Posts Tagged ‘online’

The three projects that were part of GippsTAFE’s 2013 e-Learning grant provided valuable professional development to a large number of general teaching staff and also provided the opportunity for staff in the Innovation Department to research new processes that significantly enhance their ability to support institute staff.

Project 1 – Getting it Right Online

The aim of this project was to investigate ways to make it easier for GippsTAFE teachers to ensure that their teaching programs and record keeping processes satisfy the stringent requirements of evidence of engagement audits as well as meeting quality assurance standards.

After consultation with the Quality Assurance team at GippsTAFE and extensive investigation of the online platforms in use at the institute a range of strategies were developed to assist teachers.

These strategies were shared with GippsTAFE staff via a series of training webinars. All webinars were recorded and the recordings are available via the GippsTAFE Innovation Blog.

https://gippstafeinnovation.wordpress.com/2013/06/25/getting-it-right-in-moodle-training-webinars/

Teachers who were unable to attend the ‘real-time’ webinars have been able to access the recordings after the event. These recordings also allow teachers to re-visit subject material on multiple occasions if required.

Where appropriate the GippsTAFE Online Learning Help Guides were updated to include tips and examples to help teachers set courses and units up in an appropriate manner allowing the knowledge gained throughout this project to be shared with a wider audience. The GippsTAFE Online Learning Help Guides can be found at:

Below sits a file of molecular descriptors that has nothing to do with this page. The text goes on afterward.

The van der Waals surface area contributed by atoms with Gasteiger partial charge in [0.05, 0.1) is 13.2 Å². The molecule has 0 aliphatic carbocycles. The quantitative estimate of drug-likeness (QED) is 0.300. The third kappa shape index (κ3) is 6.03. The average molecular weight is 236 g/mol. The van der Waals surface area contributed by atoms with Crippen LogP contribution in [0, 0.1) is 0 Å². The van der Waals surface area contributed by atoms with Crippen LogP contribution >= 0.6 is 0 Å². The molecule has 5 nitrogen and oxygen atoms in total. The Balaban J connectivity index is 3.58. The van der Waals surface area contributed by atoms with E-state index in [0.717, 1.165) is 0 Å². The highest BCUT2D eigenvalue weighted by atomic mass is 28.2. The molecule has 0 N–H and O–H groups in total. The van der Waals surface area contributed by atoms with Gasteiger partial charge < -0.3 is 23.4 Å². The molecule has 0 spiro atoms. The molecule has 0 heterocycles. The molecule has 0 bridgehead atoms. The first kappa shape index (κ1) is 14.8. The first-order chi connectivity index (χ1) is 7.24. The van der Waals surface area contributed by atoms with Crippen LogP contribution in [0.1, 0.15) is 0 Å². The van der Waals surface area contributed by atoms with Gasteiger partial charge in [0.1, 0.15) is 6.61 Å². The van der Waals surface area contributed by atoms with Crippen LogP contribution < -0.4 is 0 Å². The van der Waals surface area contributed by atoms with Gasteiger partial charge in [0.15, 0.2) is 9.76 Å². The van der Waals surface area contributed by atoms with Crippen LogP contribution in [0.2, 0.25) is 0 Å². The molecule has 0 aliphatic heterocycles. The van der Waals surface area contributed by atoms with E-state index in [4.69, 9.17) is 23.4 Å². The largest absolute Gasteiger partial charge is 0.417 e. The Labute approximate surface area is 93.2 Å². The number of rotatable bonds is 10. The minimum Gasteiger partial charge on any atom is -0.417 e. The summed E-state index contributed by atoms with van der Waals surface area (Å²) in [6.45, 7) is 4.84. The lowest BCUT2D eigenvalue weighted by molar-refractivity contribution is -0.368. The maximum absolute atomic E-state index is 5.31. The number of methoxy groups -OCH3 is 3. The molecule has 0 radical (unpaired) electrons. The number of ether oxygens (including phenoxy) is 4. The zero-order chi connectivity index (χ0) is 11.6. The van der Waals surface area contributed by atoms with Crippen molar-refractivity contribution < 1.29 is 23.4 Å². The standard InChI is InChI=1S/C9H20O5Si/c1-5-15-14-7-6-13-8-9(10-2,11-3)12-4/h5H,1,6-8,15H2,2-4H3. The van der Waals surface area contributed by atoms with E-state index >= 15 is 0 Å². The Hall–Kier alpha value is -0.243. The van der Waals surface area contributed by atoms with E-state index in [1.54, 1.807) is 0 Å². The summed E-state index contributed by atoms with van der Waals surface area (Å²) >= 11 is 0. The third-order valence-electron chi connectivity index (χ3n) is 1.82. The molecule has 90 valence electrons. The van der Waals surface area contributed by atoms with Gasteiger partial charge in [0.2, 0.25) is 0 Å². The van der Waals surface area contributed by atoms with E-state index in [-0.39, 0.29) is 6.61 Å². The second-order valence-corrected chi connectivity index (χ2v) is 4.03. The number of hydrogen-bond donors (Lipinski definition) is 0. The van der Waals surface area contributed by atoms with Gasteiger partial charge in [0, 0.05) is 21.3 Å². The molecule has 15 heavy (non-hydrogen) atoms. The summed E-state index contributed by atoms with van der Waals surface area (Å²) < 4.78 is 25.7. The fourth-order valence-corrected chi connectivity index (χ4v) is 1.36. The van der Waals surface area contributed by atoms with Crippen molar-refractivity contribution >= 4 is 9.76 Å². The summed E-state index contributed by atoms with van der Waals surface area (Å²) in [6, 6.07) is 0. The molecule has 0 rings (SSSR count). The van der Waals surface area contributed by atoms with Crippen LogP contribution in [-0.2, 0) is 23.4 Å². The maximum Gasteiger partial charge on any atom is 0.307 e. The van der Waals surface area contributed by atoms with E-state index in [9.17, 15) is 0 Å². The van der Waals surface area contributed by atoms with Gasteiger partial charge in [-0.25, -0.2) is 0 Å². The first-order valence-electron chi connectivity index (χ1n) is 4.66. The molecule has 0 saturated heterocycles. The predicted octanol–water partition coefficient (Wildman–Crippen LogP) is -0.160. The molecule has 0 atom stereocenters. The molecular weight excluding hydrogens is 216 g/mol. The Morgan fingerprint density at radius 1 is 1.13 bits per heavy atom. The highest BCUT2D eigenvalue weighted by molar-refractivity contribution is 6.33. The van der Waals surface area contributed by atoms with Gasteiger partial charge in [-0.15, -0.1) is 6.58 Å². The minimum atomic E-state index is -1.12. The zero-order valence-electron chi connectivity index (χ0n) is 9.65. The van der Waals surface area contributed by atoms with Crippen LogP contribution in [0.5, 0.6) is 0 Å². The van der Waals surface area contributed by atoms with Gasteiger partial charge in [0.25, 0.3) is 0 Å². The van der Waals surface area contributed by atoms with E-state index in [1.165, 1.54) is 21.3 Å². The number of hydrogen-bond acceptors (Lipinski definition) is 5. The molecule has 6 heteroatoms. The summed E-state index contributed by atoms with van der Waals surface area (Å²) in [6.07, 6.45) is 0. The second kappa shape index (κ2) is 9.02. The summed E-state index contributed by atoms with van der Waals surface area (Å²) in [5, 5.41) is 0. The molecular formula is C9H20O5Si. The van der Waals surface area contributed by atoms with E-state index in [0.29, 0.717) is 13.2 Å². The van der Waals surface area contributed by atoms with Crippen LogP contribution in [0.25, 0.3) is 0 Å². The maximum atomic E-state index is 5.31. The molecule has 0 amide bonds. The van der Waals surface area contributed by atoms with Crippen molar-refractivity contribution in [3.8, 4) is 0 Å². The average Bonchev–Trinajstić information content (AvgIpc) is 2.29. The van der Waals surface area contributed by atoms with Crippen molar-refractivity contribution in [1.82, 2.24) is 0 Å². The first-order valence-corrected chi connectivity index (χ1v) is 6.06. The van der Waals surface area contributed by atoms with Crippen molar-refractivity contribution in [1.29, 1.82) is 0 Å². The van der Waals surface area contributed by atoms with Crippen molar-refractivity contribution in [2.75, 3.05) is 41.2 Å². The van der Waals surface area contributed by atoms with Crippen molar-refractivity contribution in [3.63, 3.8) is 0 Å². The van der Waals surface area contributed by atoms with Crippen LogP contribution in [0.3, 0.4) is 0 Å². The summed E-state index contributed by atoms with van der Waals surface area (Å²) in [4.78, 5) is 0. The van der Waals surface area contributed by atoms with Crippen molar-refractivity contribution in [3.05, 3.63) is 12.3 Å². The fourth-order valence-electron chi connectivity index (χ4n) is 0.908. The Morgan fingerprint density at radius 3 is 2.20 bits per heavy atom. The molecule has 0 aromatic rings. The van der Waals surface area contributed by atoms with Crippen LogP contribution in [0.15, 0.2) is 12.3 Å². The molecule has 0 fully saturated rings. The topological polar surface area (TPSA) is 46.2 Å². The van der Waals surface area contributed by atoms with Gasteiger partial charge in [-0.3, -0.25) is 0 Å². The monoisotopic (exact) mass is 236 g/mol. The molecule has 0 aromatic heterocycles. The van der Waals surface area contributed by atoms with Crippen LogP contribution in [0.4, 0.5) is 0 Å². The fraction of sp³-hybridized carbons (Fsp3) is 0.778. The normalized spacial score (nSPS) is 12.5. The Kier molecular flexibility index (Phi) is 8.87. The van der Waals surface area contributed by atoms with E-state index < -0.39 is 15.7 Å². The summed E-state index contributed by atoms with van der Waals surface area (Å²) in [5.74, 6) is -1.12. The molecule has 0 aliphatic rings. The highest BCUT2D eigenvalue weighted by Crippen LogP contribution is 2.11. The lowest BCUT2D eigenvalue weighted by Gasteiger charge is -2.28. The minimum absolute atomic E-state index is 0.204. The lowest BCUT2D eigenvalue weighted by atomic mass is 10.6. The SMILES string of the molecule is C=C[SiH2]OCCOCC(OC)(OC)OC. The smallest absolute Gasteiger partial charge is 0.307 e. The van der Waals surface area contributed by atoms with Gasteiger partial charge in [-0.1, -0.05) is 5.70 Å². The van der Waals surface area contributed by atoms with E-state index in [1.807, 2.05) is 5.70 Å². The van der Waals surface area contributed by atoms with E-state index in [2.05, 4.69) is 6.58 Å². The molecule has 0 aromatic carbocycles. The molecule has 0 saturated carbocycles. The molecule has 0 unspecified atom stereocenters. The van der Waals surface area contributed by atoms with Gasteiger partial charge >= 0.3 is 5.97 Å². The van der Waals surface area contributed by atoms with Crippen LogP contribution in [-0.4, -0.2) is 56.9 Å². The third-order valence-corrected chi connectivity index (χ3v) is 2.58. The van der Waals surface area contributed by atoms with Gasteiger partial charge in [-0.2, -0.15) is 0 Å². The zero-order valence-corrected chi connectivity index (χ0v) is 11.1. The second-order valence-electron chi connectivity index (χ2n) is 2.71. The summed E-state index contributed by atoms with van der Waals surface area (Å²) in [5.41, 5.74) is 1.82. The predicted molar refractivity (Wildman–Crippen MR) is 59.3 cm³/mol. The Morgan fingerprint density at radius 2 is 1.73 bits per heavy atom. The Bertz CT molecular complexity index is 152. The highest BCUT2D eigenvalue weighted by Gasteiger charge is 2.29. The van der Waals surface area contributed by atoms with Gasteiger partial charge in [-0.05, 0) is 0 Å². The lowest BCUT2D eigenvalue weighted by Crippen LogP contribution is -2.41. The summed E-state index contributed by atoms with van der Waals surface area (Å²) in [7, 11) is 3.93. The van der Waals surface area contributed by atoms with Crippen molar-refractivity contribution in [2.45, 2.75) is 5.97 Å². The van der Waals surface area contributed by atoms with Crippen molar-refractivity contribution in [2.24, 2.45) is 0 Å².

http://libguides.gippstafe.edu.au/friendly.php?s=onlinelearning

Project 2 – Using Video

This project investigated the use of video for teaching and learning in a range of situations.

A survey of a group of interested teachers identified some key areas to target. These were:

  • Communication
  • Instruction
  • Narrate presentation
  • Scenario/Case Study
  • Assessment

A range of equipment and software were trialled to identify convenient ways for teachers to capture and prepare video files to use with their students. The aim was to use software that was readily available to all GippsTAFE staff and to develop processes that were simple and not too time consuming. Apps for mobile devices were also investigated and some were identified that make it easier for both teachers and students to capture video at lower resolutions so the file size is more manageable.

A series of face to face training sessions were organised to show teachers how to use Windows Movie Maker and assist them to start on a project of their own. The presentations used in these sessions are available at:

https://innovation.gippstafe.edu.au/MovieMaker/